A two-time (nearly three) Division I NCAA wrestling champion out of Oklahoma State and absolute villain in collegiate wrestling, Hendricks' maturation into full-fledged welterweight contender has been a very slow simmer and something of an uncertainty. Many expected him, perhaps unfairly, to have a much more rapid ascension in MMA. As reality set it he wasn't going to steamroll his fellow welterweights, many insiders were unsure of whether Hendricks would ever even reach the point he has today. He's defeated everyone he was expected to, squeaked by the ultra-tough Mike Pierce and defeated perennial number two contender Jon Fitch. The problem, though, is that he beat Fitch in a way that doesn't tell us anything other than Hendricks has potent power punching (something we already saw in his win against Amir Sadollah). If he's really got the stuff to compete at the upper echelon of the division, he'll need to show it over the course of a round or two.
Some have focused on the fact this is the first time two NCAA national champions have faced one another, but that's more a historical footnote or piece of trivia. The real issue is whether or not Hendricks can hang with the elite of the division. If he can, he'll get a title shot against whoever the UFC welterweight champion is at that time. If Hendricks is going to make a name for himself in the fight game, tonight is the night to do it.
At stake: limbs and signature wins. In any fight with Palhares, life may not be at risk as such, but limb certainly is. Let's acknowledge that right up front. You don't win a silver medal at ADCC (losing only to Andre Galvao on points) by heel hooking your opposition without a) being a serious grappling talent and b) having a particular subset of skills that even world-class black belts find difficulty handling. In the MMA context, a bout with Palhares is as close to playing Russian Roulette with ACLs and MCLs as one can possibly get.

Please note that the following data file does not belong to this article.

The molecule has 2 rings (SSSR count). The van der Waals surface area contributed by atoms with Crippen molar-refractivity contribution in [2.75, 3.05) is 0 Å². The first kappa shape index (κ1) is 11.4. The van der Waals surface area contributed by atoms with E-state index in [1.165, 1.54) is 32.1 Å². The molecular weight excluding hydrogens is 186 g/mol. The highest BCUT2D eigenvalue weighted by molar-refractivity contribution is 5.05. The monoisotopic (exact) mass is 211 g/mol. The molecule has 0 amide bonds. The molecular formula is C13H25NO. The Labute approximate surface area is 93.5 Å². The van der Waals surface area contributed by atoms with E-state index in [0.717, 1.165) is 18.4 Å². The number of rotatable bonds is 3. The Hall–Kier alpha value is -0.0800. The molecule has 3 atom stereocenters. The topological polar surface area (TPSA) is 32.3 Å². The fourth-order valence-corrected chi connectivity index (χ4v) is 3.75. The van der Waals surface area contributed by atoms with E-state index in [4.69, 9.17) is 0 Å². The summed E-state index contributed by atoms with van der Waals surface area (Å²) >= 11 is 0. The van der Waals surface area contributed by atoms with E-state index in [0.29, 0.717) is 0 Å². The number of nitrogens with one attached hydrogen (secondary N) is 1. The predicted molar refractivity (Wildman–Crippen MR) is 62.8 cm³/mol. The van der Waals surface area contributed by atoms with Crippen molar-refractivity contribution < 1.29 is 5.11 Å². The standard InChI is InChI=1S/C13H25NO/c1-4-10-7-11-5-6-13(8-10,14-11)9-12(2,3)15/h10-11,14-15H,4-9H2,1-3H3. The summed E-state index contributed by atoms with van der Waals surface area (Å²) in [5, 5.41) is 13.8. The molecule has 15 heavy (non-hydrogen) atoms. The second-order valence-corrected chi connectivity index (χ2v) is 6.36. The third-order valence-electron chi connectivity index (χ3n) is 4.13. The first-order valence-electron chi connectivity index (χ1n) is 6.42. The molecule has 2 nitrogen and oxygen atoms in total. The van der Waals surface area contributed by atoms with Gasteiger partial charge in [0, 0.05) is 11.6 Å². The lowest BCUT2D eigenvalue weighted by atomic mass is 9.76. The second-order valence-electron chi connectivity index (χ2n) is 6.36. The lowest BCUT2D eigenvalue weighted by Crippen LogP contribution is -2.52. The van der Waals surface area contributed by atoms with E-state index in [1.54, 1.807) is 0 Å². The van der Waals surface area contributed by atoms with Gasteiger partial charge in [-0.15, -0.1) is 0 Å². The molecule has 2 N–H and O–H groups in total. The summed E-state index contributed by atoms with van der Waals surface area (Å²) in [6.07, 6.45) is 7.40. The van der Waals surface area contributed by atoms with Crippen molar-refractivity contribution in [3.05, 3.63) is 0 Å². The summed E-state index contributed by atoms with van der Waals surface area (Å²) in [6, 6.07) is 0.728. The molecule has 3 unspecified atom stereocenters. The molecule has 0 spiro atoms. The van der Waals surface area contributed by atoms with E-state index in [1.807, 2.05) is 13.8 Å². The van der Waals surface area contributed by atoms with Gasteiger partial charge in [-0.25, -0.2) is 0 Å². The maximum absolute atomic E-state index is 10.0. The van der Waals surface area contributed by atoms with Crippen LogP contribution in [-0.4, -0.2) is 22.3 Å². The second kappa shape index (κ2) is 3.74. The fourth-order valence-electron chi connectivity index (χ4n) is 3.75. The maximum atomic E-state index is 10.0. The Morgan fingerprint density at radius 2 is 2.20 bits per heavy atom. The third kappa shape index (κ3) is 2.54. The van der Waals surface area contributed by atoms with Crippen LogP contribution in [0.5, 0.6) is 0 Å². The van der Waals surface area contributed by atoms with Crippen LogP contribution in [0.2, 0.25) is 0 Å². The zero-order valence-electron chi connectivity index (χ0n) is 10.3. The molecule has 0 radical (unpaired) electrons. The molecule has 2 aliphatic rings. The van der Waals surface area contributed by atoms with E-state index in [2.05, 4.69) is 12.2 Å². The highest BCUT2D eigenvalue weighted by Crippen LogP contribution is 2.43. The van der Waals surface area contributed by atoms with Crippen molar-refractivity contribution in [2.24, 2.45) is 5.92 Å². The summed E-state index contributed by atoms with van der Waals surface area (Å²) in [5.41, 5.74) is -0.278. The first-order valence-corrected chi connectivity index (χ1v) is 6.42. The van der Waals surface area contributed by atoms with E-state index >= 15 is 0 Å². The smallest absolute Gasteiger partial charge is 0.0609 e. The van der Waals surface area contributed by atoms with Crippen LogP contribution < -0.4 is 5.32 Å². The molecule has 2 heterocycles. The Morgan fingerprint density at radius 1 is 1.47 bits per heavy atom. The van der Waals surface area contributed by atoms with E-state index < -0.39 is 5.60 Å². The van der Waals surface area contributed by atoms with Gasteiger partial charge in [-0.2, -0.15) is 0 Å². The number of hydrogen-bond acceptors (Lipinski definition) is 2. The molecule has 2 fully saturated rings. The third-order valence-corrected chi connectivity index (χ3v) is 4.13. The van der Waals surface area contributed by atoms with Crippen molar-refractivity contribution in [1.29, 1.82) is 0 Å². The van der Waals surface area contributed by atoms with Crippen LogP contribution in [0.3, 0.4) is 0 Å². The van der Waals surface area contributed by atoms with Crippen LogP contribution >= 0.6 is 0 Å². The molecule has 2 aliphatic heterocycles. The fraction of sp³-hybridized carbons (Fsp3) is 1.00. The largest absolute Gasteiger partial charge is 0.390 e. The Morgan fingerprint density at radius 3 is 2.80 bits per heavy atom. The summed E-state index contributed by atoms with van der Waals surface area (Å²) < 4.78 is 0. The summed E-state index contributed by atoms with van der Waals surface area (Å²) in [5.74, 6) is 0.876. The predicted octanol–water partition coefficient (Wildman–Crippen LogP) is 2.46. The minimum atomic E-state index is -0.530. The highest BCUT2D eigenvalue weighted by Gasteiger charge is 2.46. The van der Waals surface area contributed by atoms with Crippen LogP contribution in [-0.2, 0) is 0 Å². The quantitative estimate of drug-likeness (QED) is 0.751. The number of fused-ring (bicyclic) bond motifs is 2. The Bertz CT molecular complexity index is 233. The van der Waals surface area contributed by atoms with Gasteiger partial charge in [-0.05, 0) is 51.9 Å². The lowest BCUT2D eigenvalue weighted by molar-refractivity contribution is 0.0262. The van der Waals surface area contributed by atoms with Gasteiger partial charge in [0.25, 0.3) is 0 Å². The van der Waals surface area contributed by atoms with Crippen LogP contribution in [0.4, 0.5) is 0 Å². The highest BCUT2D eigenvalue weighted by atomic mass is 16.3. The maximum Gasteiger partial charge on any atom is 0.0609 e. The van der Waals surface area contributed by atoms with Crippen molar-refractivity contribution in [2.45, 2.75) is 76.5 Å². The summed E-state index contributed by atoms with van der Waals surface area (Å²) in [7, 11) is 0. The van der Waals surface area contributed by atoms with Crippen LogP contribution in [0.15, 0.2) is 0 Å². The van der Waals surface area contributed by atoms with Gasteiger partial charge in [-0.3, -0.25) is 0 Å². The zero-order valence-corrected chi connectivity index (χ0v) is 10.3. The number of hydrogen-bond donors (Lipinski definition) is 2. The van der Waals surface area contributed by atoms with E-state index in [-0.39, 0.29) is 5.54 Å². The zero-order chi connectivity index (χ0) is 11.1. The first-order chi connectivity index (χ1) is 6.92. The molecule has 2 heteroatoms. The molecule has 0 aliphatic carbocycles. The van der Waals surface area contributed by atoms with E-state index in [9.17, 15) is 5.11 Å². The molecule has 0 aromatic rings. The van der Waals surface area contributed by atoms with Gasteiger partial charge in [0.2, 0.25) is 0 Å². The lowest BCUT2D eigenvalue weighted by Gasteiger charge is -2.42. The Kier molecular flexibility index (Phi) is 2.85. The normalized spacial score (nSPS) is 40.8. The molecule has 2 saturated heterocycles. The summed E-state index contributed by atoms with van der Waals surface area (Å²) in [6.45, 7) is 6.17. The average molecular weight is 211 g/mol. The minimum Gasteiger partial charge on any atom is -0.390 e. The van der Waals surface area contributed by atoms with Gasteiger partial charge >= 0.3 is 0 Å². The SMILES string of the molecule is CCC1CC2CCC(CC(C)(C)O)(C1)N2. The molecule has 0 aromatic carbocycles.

The more important consideration for this bout, however, is what a win here means for either Belcher or Palhares. In short, this would be something of a signature win for either combatant. A win here does more for either fighter than any previous win they've had in the UFC. Palhares has nice wins over Dan Miller and Jeremy Horn, but fell short against Dan Henderson and Nate Marquardt. Belcher has good wins over Denis Kang and Patrick Cote, but fell short against Yoshihiro Akiyama, Jason Day and Kendall Grove.
Perhaps most importantly, a win here unequivocally pushes the winner into the middleweight top ten. This is a fight that could serve as an inflection point for either fighter's contendership status. I know we are all focused on the absurdity and chaos that could ensue here, but this is a bout with serious upside for the winner.
At stake: cognitive functioning. I've talked to Barry multiple times and while I'm certain he'd love to work his way up to a UFC heavyweight title shot, I'm also fairly certain he believes that's probably a remote possibility. I'm also reasonably confident he's at peace with that. What he wants to do is fight for a living. There are some terms under which he'd like to fight, namely, for decent pay and against tough opposition. Given his penchant for the knockout and his previous statements virtually everyone in the UFC heavyweight division is either scary or huge or much bigger than him, I'd call him satisfied.
A win over Johnson certainly moves him up the ladder, but not in any hugely meaningful way. Barry is 4-4 in his UFC career. His role, by and large, is to serve as something of a litmus test for UFC heavyweight division entrants while fighting with a very fan-friendly style typically against other fighters with fan-friendly styles. Johnson is arguably in the same predicament. These fighters deserve to be in the UFC heavyweight division, but this bout is mostly about two rams butting heads on a hill top. It's action for action's sake and as long as we understand this bout on those terms, there's absolutely nothing wrong with that.